Christmas Eve party is over, dishes are done, presents are wrapped. Time for bed methinks!

Merry Christmas to you all, loyal readers, whoever you are. Hope you have a wonderful holiday season. : )

ISTE 2010 reflection

ISTE 2010. So, what were my impressions. In a word, big. Really big. Probably overwhelmingly big. The scale of a conference this size (17,000 or so attendees!) really is hard to comprehend from the outside, and difficult to comprehend from the inside too. There are acres of people and it’s a struggle to get into sessions. I was shut out from quite a few I wanted to attend as were countless others. You weren’t allowed to sit on the floor to get into full sessions, although this was relaxed in a couple of rooms where the numbers occupying floor space were too many to usher out.

You need to be organised, and I have to confess, I wasn’t. I’d been occupied with reports and end of term happenings, and then spent the time before I left getting the MICDS and ISTE presentation organised. I didn’t give myself time to study the conference program, and I should have. Note to self: do this before attempting a conference of these diminsions should you ever attend another one.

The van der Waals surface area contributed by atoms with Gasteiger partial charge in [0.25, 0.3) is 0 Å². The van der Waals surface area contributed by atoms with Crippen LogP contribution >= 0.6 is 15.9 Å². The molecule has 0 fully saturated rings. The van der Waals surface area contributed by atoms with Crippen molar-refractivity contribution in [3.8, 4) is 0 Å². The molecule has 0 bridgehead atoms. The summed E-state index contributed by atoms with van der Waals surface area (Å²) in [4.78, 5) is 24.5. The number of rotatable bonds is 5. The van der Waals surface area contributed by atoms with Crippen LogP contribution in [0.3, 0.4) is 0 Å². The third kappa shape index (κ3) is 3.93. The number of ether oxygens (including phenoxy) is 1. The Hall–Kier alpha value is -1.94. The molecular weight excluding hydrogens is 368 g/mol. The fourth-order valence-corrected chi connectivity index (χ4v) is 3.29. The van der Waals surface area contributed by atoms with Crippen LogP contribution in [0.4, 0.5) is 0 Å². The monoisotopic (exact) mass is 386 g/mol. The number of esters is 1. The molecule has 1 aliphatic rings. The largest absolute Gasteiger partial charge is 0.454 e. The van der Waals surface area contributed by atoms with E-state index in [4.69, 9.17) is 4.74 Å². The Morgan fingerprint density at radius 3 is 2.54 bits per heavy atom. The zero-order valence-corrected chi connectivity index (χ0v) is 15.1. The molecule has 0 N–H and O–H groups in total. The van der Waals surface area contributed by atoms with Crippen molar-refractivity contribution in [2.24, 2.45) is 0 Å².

Edubloggercon: A great day, and a nice way to start a conference like this. Steve Hargadon chairs the day, but sessions are determined by participants. There was a session about the changes/monetisation of Ning networks. A representative from Pearson publishing was present to discuss the free networks that are only available to North American educators. I don’t think he was expecting to see an international presence there. Both myself and Julie Lindsay (who teaches in an international school in Beijing), expressed our concerns about the lack of support for teachers outside of North America. To his credit, the representative has sent on our concerns to Pearson and has said he will remain in email contact. Let’s wait and see. Interestingly, Adam Frey from Wikispaces sat in on the discussion. I use Wikispaces all the time, and appreciate the support they give to educators with their product. He spoke to me at the end of the session and said he’d talk with Ning about the concerns we were raising. I hope he does so.